Joachim Trier throws caution to the wind in this Palme D’Or contender, the final part of his Oslo trilogy
Dir: Joachim Trier. Norway/France/Sweden/Denmark. 2021. 128 mins
A chaotic, unpredictable portrait of a chaotic, unpredictable individual, The Worst Person In The World is a spirited and thrillingly uninhibited piece of filmmaking from Joachim Trier. Never exactly a risk-averse director, he throws caution to the wind with this film, the third picture in his Oslo trilogy (following Reprise and Oslo, August 31st). Some of his directorial decisions land more successfully than others, but all are rooted in and validated by the personality and experiences of the central character, Julie (a magnetic Renate Reinsve).
Trier deftly navigates between comedy and pathos
Approaching thirty and suffering from a pinballing lack of focus and mounting self-doubt, Julie tears up the security of her relationship in favour of a crackling connection forged over stolen drinks at a gatecrashed party. Trier deftly navigates between comedy and pathos, tracing Julie’s bumpy journey to self-knowledge through “twelve chapters, a prologue and an epilogue.” The film, which was co-written by Trier with regular collaborator Eskil Vogt (whose feature The Innocents is also screening in Cannes UCR) represents something of a tonal shift in the Oslo trilogy. It’s lighter, more playful, sexier and funnier than the previous two pictures. As such, it should prove to be a title of interest for arthouse distributors, having already sold to multiple territories including France, Benelux, Russia, Poland and and the Baltics.
Narrated by a voice-over which appears sporadically (and at times superfluously) throughout the film, the prologue wryly lays out the story so far in the life of Julie. She’s an academic high achiever but a serial quitter; she applied to medicine because it seemed the best use of her good grades; pivoted to psychology when she realised that it was minds, not bodies that interested her; then switched again to photography. By the end of the prologue, she has chalked up numerous casual relationships and is working in a bookshop while she waits for her life to take off. And then she meets Aksel (Anders Danielsen Lie).
Older than her, more successful – he’s the author of a cult underground comic series about a virulently un-PC feline called Bobcat – Aksel is at a different point in his life to Julie, who is still groping in the dark to find her direction. But their relationship clicks, just as long as they skirt around contentious issues like whether to have children (he’s pro, she’s not). Life in Aksel’s shadow starts to chafe, however. Kasper Tuxen’s cinematography is particularly adept at depicting Julie’s moods: sullen, low lighting evokes her brooding doubts; agitated abrupt moves capture moments of domestic conflict.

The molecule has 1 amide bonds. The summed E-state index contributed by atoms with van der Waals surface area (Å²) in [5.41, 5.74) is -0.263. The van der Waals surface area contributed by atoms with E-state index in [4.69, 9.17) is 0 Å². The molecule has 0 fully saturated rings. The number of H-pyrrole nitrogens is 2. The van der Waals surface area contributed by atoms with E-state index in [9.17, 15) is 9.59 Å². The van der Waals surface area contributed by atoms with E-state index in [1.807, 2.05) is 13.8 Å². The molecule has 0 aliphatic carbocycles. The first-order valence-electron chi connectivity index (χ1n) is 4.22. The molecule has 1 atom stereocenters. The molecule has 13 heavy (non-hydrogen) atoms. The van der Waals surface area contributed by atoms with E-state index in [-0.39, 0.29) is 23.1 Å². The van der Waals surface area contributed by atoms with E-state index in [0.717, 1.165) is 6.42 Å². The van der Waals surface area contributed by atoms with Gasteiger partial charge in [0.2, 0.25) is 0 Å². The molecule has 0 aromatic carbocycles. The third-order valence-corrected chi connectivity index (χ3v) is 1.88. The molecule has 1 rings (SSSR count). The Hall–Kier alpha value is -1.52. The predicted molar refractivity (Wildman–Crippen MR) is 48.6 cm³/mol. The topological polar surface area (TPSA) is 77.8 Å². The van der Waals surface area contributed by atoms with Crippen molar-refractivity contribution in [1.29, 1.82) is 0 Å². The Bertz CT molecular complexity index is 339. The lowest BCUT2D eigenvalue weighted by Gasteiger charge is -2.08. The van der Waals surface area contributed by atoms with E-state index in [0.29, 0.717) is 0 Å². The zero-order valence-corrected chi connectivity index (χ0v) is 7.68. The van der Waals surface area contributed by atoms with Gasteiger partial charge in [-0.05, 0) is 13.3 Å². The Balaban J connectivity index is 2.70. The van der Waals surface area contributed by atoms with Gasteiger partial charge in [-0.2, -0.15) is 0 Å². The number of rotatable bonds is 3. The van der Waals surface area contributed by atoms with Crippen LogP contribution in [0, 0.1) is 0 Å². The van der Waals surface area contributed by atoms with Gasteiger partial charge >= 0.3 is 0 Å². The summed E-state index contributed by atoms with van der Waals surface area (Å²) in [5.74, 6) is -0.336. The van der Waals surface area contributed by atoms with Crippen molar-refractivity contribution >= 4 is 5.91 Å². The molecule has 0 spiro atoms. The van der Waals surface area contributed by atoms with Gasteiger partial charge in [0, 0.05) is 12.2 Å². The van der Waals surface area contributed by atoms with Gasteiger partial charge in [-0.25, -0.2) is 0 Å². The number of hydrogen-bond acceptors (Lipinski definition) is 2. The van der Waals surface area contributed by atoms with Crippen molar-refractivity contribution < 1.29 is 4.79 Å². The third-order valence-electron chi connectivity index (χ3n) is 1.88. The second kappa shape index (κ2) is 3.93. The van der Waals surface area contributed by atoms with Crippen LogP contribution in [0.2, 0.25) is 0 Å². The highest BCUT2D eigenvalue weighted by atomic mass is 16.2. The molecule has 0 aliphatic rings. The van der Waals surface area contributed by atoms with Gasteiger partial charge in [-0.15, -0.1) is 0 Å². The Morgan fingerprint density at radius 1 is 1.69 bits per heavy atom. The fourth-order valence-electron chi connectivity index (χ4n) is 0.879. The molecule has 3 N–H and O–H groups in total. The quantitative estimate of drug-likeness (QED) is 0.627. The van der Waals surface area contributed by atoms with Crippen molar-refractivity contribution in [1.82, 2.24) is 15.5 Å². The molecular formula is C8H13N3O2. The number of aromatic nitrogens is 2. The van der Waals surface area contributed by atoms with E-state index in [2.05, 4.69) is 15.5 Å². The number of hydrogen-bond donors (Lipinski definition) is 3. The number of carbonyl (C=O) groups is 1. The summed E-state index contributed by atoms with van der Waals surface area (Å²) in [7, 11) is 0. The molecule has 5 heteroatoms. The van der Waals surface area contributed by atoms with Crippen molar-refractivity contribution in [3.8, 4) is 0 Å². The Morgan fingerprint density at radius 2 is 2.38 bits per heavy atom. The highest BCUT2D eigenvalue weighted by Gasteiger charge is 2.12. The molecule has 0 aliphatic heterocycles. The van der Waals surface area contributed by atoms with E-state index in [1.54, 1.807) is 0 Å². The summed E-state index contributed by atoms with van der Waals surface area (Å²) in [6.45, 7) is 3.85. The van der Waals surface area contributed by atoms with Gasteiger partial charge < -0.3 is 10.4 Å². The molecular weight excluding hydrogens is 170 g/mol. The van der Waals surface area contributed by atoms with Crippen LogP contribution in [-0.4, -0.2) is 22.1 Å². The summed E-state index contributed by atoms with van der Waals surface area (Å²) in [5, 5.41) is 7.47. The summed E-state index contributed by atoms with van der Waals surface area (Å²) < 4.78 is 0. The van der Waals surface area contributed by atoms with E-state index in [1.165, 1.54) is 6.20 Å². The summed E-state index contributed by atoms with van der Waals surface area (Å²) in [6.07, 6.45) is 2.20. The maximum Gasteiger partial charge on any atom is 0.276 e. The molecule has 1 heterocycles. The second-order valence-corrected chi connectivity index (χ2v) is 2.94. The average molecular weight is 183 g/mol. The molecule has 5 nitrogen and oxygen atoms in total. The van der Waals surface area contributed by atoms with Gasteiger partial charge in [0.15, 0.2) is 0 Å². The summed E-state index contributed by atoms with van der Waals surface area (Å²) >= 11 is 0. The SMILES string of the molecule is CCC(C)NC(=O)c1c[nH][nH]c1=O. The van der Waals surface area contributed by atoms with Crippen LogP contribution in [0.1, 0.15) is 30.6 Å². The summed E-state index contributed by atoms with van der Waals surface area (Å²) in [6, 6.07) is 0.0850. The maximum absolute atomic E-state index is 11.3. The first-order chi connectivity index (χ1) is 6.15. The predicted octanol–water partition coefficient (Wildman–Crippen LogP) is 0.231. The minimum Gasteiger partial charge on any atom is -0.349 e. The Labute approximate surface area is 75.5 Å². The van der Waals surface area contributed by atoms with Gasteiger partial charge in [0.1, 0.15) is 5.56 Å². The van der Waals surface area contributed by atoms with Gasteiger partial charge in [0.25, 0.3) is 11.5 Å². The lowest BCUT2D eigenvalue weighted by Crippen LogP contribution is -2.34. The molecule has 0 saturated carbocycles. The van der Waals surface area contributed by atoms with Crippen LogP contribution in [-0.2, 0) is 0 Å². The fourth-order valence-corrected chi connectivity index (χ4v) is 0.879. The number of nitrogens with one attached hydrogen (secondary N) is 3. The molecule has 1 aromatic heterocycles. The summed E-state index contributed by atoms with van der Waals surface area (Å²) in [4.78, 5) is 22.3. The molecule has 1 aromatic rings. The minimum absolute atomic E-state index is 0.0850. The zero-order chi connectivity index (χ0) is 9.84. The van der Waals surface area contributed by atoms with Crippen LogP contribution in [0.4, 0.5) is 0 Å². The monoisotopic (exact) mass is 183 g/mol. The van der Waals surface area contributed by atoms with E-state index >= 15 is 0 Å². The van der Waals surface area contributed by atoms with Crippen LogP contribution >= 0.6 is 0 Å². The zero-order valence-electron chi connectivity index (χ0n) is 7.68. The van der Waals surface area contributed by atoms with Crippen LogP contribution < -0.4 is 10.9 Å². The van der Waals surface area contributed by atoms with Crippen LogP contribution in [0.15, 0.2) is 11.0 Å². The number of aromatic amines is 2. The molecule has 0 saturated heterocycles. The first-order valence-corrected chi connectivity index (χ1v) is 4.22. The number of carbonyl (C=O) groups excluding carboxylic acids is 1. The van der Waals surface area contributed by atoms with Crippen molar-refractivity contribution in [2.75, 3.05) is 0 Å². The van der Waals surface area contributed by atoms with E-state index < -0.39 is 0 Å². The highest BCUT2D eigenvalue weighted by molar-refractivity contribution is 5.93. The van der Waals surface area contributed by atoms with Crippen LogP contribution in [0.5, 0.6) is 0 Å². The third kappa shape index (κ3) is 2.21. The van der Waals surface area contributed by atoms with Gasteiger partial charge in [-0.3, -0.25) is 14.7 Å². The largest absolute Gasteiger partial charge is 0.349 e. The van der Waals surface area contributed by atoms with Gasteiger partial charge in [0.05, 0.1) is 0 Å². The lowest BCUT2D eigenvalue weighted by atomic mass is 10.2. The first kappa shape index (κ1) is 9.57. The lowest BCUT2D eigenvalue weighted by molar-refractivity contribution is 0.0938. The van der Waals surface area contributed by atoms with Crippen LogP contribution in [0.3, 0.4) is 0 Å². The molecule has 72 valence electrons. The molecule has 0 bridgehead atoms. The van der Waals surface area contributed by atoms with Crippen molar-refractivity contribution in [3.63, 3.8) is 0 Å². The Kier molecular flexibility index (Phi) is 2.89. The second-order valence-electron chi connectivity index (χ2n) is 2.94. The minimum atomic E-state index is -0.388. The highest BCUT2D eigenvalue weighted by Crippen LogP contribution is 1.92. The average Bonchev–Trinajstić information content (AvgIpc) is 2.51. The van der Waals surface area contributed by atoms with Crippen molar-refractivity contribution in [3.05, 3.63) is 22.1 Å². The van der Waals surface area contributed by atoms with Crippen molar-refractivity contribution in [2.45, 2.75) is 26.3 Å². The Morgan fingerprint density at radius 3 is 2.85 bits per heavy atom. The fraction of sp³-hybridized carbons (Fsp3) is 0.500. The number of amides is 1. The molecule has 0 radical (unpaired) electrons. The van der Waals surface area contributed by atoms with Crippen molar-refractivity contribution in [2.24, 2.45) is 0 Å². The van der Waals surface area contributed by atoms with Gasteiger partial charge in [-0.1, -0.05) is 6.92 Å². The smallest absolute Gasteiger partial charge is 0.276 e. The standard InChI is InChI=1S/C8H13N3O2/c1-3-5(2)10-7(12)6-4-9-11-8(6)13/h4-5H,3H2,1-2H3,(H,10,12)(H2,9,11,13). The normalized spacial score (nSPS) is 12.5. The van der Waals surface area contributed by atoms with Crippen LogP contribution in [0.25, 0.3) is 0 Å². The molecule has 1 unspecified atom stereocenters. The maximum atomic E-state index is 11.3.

One day, Julie sneaks away from an event celebrating her boyfriend’s new book, and spontaneously crashes a wedding. There she encounters Eivind (Herbert Nordrum). The sexual tension is immediate; they amuse themselves, in a stand-out scene, with a game of dares in which they test out the parameters of cheating – armpit sniffing, biting, shared cigarette smoke, and lips almost touching don’t, apparently, constitute infidelity. But the sound design tells another story – the chatter of the wedding reception dulls and muffles; we can practically feel Julie’s headrush of excitement and arousal.
There’s another, later moment, when Julie and Eivind reconnect and realise that their feelings go deeper than just lust. Julie flicks a switch and pauses time; she skips through silent streets filled with frozen moments of Oslo life until she reaches the cafe where Eivind works and discovers he, too, is able to move freely. It’s a glorious scene which captures that consuming moment at the beginning of a relationship when the only thing that matters is each other.
We start to realise, however, the problem with Julie’s relationships is a problem in herself – a very full-on mushroom hallucination scene which blends animation and menstruation acknowledges that Julie can never hope to move forward until she can get past the emotional blockage caused by her unreliable, indifferent father (Vidar Sandem).
Trier uses music extensively in a soundtrack which can seem bombastic and overbearing until you realise that he’s evoking the sensory assault and information overload of coming of age in the time of social media. Even the film’s pacing changes make sense when viewed through the prism of Julie’s life. The skittish spikes of energy in the film’s early chapters start to ease and to slow into something more meditative and melancholy, as Julie, belatedly, grows up.
Production company: Oslo Pictures, Mk Productions, Film I Väst, Snowglobe, B-Reel
International sales: MK2 email@example.com
Producers: Andrea Berentsen Ottmar, Thomas Robsahm
Screenplay: Joachim Trier, Eskil Vogt
Cinematography: Kasper Tuxen
Editor: Olivier Bugge Coutté
Production design: Roger Rosenberg
Music: Ola Fløttum
Main cast: Renate Reinsve, Anders Danielsen Lie, Herbert Nordrum, Hans Olav Brenner, Maria Grazia Di Meo, Silje Storstein, Vidar Sandem